Chris Knipp Writing: Movies, Politics, Art


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PostPosted: Sun Jan 15, 2012 3:36 pm 
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Check your hipness at the door for this one

Joyful Noise is another January movie. Again, no awards competition likely, but simple pleasure can be had if we don't demand too much. It's not a down-and-dirty action film this time. There have been some serious misunderstandings, easily resolved if we simply realize this is a musical -- one of the let's-put-on-a-show and underdog-wins-the-competition variety. The underdog is a small town church choir that enters a big sing-out in Los Angeles.

Warning, then: this concerns a gospel competition, but don't expect Mahalia Jackson-style classic gospel music. Like any modern musical, it's a blend of styles, with rock, soul, pop, and gospel adeptly whipped up together to make you tap your toes and put you into an uplifted state of semi-religiosity. There are various cliches that bind the simple stereotyped characters together. None of this is different from what you'll get in any standard musical. Sure, it's silly, corny, and superficial. But if you will take the basic precaution of checking your hipness at the door, it's guaranteed to have you walking out with a big smile on your face. Some of the amalgamated numbers are really good, and there's a competing children's choir featuring a boy performer, Ivan Kelley Jr. , who is the reincarnated blend of young Stevie Wonder and young Michael Jackson. Amazing.

Try not to see Dolly Parton's oft-lifted face (referred to humorously and openly in the dialogue) as a horror but as a work of art, and her insult-fest and food fight in a restaurant with waitress Queen Latifah (who's also a nurse) not as gross indecency but just good old girls having some fun. Dolly's hubby, Kris Kristofferson, is the choir leader, who kicks the bucket during the opening credits, and to Dolly's annoyance, Queen Latifah is put in charge by soft-spoken but authoritarian pastor Courtney B. Vance. One critic dismissed Jeremy Jordan, who plays Dolly's ostensibly bad-boy but actually bland grandson Randy, who comes to town Footloose-style to liven things up, as an "annoying Zac Efron type." Well, if you don't like Zac Efron, you probably shouldn't be watching a Glee-High School Musical -Sister Act amalgam like this in the first place. Jeremy Jordan, who just wowed 'em on Broadway as star of the short-lived Bonnie and Clyde, is an excellent musical comedy singer and actor who bites into his role with enthusiasm and confidence and has prime singing chops. His only flaw is that he's 26 and a little too much older than Olive, Queen Latifah's daughter, played by the beautiful 19-year-old Keke Palmer of Akeelah and the Bee, who's supposed to be 16.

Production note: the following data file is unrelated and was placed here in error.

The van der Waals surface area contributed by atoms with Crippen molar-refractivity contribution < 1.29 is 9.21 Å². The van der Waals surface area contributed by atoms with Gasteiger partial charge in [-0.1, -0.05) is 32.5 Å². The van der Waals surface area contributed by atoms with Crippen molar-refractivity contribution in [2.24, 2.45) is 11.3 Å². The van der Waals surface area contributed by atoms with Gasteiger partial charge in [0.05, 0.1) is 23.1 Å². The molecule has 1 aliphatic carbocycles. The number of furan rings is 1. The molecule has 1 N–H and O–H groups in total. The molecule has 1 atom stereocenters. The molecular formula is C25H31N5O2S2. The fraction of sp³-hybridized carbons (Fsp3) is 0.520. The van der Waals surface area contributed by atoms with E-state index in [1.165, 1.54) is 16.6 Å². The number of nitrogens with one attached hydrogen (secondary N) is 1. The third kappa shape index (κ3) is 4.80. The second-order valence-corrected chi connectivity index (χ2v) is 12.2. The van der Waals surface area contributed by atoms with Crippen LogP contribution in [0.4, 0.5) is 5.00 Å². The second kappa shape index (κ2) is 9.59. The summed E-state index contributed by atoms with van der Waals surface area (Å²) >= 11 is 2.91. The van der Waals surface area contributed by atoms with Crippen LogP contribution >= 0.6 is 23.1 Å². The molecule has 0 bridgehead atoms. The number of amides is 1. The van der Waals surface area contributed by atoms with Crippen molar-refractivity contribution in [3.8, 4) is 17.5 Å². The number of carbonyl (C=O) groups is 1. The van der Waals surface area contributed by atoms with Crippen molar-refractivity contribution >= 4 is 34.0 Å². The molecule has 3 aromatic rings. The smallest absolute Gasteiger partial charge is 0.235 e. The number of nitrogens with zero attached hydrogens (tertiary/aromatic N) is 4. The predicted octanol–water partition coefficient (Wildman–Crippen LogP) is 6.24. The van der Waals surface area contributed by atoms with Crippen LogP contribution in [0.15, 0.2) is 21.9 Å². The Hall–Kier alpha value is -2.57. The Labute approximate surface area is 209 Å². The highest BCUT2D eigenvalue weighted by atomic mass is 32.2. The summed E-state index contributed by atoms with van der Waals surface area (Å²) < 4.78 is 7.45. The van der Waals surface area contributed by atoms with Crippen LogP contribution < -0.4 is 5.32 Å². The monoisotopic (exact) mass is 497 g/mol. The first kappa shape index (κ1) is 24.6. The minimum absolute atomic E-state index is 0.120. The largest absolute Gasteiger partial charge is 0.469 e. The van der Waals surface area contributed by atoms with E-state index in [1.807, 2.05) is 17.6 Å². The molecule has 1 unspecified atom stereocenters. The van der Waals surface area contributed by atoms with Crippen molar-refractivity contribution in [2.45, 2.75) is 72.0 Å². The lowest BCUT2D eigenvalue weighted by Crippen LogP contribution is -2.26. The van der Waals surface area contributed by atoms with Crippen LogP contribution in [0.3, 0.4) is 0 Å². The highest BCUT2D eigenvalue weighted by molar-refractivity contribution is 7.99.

It's been said Joyful Noise is put together with Scotch tape. But again, though this is obviously not a great musical, they're all collections of semi-independent set pieces boult around songs. It's surprising that this story makes as much sense as it does, but it works with standard elements. Basic is the choir's struggle to weld itself into something up-to-date and energetic enough to win. On the surface the action revolves around the cluster of conflicts that hold the choir back: the standoff between Vi Rose (Latifah) and G.G. (Parton); Vi Rose's resistance to let the choir take on new numbers; her objection to Randy's romancing Olive; and the Reverend's attempt to keep Randy out of the choir. It's all resolved at the end. Vi Rose's military husband comes back, Randy and Olive kiss in public. The children's choir blows us away. But Pacashau, Ga.'s Christian remix of a Sly Stone number is so jazzed up it brings down the house. Really, all this is just an excuse for some catchy songs and some tuneful singing, and as the choir gets juiced up by bringing in This movie also is built around a social agenda. It works its mulitculturalism hard, with a very zoftig black singer who's a magnet for Asian men and the interracial romance of Randy and Olive. The movie kind of harps on the poverty, going-out-of-business epidemic and joblessness of Pacashau, Ga., the church town, and highlights the fact that Olive's younger brother Walter (Dexter Darden) has Aspergers and sorely wishes he didn't.

The obviousness of all the issues and conflicts in this movie is so excruciating it's best not even to pay attention to them. Dolly Parton's wise sayings are loopy and off the wall, to go with her looks. But she's a work of kitsch pop art simply waiting for a giant statue by Jeff Koons. Latifah's respect-yo-mamma speech is more serious, but its corn pone level is if anything even higher. But isn't it a little naive to get upset by any of this? Scotch tape or no, there are enough enjoyable moments and rousing tunes in Joyful Noise to make most of its 117 minutes pass quickly, if you don't look for authentic gospel music, subtle character development, or sophisticated thinking in all the wrong places. Maybe this is a dumb movie. But then aren't Oklahoma and South Pacific pretty dumb? Yes, they're way better musicals, and they waste way less time between songs. But hey, it's January.

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